Arches and Canyonlands Workshop Recap
Mesa Arch, Canyonlands National Park
Arches and Canyonlands National Parks lie just minutes outside of Moab, Utah. Arches National Park, literally 5 minutes outside of Moab, boasts having more than 2000 natural arches in a red rock wonderland. Canyonlands, a 30 minute drive outside of Moab, provides overlooks with spectacular views that are reminiscent of the Grand Canyon. Both provide wonderful scenery and great photographic opportunities.
In Arches National Park we visited Turret arch and the Windows section, Balanced Rock, and Park Avenue. We also made the 40 minute hike up to Delicate Arch, probably the most famous arch in the park. Luckily, after the uphill hike we were greeted with a wonderful sunset.
Arches National Park
In Canyonlands we visited Grand View Point and battled 50 mph gusts with sand at Green River Overlook. And no photography trip would be complete without a sunrise photo at Mesa Arch (along with some other photographers). We also made a sunrise visit to Dead Horse Point State Park, which is located right next to Canyonlands.
20160218_JMS_ArchesCanyon_0648_378Grand View Point, Canyonlands National Park, Utah Canyonlands National Park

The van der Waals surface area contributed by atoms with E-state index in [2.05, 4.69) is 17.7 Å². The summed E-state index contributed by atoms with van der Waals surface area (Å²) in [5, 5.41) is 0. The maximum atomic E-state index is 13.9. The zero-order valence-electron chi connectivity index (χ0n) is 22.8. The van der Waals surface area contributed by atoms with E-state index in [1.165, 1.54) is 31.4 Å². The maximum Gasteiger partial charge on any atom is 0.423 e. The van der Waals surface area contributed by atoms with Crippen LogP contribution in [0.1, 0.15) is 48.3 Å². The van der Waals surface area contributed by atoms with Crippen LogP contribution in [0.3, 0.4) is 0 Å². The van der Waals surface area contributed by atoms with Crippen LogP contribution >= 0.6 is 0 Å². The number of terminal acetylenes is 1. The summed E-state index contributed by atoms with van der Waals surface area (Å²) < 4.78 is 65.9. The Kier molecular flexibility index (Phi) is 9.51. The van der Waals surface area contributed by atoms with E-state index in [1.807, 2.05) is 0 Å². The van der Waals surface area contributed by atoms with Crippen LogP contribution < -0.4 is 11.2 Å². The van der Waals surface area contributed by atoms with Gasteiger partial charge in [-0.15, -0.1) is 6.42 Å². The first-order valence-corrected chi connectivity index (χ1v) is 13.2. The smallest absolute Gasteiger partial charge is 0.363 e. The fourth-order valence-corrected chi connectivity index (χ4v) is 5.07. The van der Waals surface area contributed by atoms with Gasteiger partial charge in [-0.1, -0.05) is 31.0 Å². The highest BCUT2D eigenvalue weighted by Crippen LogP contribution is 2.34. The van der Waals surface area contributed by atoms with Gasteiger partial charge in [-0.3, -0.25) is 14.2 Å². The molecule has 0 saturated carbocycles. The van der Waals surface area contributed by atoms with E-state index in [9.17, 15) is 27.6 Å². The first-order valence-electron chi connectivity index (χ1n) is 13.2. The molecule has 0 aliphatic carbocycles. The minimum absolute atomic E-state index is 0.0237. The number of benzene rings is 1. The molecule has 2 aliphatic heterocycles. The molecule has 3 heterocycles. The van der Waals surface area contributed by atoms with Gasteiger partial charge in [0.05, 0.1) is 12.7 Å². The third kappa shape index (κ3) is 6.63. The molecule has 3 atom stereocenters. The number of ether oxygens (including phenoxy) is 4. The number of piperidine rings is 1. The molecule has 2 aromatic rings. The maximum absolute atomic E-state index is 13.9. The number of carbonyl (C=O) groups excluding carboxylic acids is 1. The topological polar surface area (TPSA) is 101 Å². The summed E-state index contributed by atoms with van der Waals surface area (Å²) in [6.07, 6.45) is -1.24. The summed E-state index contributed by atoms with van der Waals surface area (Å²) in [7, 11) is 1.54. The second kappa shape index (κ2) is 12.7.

Turret Arch through North Window, Arches National Park
With great weather, fantastic scenery and a wonderful group of photographers, this workshop was a blast. For more of my images from this workshop click here. If interested in other workshops by Jennifer King Photography just click here to check out all the wonderful destinations listed for 2016.
Keywords: Arches National Park, Caynonlands National Park, Jennifer King Photography Workshop, Moab, Utah, Workshop, landscape
No comments posted.
Recent Posts5 Tips for Landscape Photographers That Have Nothing To Do With Your Camera Familiarity Breeds Creativity Not Contempt What A Difference A Day Makes! What's Wrong With This Picture? A Must Have for Your Photo Bag. And It's Free! Iceland Workshop Recap Tripod Tip Palouse Workshop Recap ECCP: Explore | Compose | Capture | Publish Waterholes Canyon. A Hidden Gem?